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Colbert's The Wørd: Priceless

[media id=5801] [media id=5802] (h/t Heather) Oh happy day! Colbert is back with another classic Priceless: Folks, everybody knows I’m a huge fa

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Oh happy day! Colbert is back with another classic

Priceless: Folks, everybody knows I’m a huge fan of market forces. It’s always bugged me when people say you can’t put a monetary value on human life. Of course you can!

That’s why I demand ransom for the release of my summer interns. Pay up, mom and dad!

Well, it turns out there is an exact monetary value of human life. It is a number calculated by government actuaries based on risk assessment and payroll figures that is used to decide whether life saving regulations are worth paying for. For example, let’s say there’s proposed legislation that will require inspecting possibly tainted Chinese shrimp. And, let’s further say that regulation would cost $100 million, and if you don’t inspect the shrimp, 100 people could die at a seafood restaurant.

Now, if you value…if you value those 100 people at a million dollars each, the benefit is equal to the cost, so the regulation’s worth it. But, if you value them at less than a million dollars each, well, the cost outweighs the benefit. Now, I happen to think—and this is just me—I happen to think tainted shrimp adds an element of danger to the appetizer course. It’s like skydiving with cocktail sauce.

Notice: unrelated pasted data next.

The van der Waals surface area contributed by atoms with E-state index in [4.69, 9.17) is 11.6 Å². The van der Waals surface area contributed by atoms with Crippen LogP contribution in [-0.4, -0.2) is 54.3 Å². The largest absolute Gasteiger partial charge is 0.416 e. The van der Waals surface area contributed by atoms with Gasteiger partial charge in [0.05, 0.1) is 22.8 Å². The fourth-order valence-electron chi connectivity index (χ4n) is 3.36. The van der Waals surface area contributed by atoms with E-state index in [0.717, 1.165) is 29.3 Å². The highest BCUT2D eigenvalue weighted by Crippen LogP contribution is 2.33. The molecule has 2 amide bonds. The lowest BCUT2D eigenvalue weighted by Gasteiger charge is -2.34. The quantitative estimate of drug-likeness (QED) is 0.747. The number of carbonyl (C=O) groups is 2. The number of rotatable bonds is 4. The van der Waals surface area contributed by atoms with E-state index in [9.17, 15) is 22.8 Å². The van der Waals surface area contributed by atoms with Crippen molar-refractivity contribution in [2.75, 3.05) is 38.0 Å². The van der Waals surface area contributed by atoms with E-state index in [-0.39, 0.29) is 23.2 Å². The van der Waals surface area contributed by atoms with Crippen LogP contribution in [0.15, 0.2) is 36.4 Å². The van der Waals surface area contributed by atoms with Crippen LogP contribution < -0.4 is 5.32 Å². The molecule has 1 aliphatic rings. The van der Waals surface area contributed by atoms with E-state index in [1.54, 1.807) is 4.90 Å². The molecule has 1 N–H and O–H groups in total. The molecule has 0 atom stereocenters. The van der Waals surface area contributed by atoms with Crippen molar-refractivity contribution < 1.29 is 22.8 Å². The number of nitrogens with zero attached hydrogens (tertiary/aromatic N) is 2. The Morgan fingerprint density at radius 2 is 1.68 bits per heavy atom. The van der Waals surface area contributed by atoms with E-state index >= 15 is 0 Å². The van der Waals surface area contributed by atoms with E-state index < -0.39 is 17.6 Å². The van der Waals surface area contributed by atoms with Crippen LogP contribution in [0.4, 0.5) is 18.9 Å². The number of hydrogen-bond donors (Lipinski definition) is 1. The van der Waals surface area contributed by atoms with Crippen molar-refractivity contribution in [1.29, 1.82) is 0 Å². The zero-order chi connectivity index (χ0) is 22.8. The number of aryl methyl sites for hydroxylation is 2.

Now, the Environmental Protection Agency uses numbers like this to decide whether to regulate things like pollution. And five years ago, they estimated that a human life was worth $7.8 million, but recently they lowered that to $6.9 million dollars. That’s right, under the Bush administration, human life has become a million dollars cheaper. This…this is great news. Because the lower the value of human life, the less it pays to protect it with regulations. That might be why last week the EPA chose not to regulate greenhouse gases. It’s just not worth it with human life at such bargain basement prices.

But we can get those prices lower. By devaluing life, they’ve made it less likely to regulate water and air quality. And the worse the water and air quality get, the less life is worth living, which further devalues life, which makes it even less likely to regulate water and air quality. It’s like the circle of life. And that’s great, that’s great. You see, while they may have lowered the value of a person, the EPA has given us something worth a lot more. Because a human life: $6.9 million; gaming the system to protect industry from safety regulations: Priceless.

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